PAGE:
Former Army Captain Jimmy Byrn graduated from the U.S. Military Academy at West Point, N.Y. in 2012. He spent late nights studying in the library – underneath a giant portrait of Robert E. Lee in his gray Confederate uniform, a slave tending his horse in the background.
“When I was a cadet, I didn’t really think a whole lot of the portrait itself or what it meant, that there was a man dressed in a Confederate uniform hanging up on the wall that was actively trying to break the United States apart,” Byrn said.
But in more recent years, as Byrn thought more about the portrait, he began calling for West Point to remove it. He’s also in favor of renaming places on the campus that are named for the general – Lee Barracks, Lee Gate, and Lee Road.
“Robert E. Lee was not just a racist and a slave owner,” Byrn said in a research paper co-written with fellow West Point graduate Gabe Royal for the academy’s Modern War Institute. “He chose to betray his country in the defense of his right to subjugate the Black race, which now comprises a significant portion of the Army and officer corps.”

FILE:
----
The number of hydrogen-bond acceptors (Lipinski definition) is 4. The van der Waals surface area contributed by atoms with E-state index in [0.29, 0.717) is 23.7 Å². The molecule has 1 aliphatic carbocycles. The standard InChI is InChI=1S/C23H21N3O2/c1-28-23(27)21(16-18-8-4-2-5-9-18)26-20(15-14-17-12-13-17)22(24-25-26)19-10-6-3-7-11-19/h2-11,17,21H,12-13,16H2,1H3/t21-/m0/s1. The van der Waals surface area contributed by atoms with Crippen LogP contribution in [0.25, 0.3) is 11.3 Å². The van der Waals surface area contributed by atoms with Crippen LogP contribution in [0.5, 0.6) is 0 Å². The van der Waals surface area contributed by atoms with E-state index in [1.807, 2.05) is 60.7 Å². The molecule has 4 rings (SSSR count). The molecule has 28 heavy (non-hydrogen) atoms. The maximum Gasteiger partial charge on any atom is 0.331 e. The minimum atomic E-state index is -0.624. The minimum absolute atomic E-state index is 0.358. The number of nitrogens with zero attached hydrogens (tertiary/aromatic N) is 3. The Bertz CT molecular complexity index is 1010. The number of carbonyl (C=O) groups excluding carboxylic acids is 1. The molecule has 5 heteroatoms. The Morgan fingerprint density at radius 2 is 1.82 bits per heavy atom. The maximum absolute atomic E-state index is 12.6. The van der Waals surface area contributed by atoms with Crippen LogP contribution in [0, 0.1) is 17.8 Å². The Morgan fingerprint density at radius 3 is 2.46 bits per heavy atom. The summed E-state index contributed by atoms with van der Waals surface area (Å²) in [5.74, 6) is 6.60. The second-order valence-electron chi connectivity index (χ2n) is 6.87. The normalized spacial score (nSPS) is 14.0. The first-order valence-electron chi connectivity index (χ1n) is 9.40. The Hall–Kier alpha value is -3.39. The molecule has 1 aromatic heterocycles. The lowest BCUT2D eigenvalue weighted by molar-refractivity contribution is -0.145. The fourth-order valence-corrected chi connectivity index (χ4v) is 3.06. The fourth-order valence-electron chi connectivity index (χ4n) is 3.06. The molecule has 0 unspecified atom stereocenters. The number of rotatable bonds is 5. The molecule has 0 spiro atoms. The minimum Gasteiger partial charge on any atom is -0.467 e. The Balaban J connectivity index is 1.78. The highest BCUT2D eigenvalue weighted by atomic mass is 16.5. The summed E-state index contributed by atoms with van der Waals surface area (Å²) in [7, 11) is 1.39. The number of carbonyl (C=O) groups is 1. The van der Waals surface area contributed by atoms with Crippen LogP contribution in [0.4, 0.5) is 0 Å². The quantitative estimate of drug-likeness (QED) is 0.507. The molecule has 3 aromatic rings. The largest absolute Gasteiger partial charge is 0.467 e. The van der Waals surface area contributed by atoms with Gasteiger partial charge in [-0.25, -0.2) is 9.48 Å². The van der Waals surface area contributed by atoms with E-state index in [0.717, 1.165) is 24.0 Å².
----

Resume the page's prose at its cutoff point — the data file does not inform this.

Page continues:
Still, Byrn is less troubled by another portrait of Lee at West Point. It portrays Lee long before the Civil War, when he was still part of the U.S. Army and was wearing his blue U.S. uniform. Intended to honor Lee’s service as West Point’s superintendent from 1852 to 1855, the portrait hangs in the dining hall alongside those of every other superintendent of the academy.
Byrn said that one should stay.
“He did have a big mark on the academy that you can’t really erase,” Byrn said. “You can’t just pretend like Robert E. Lee was not the superintendent. And we need to remember that. But we need to remember it in a way that does not honor the final actions that Robert E. Lee took against this country.”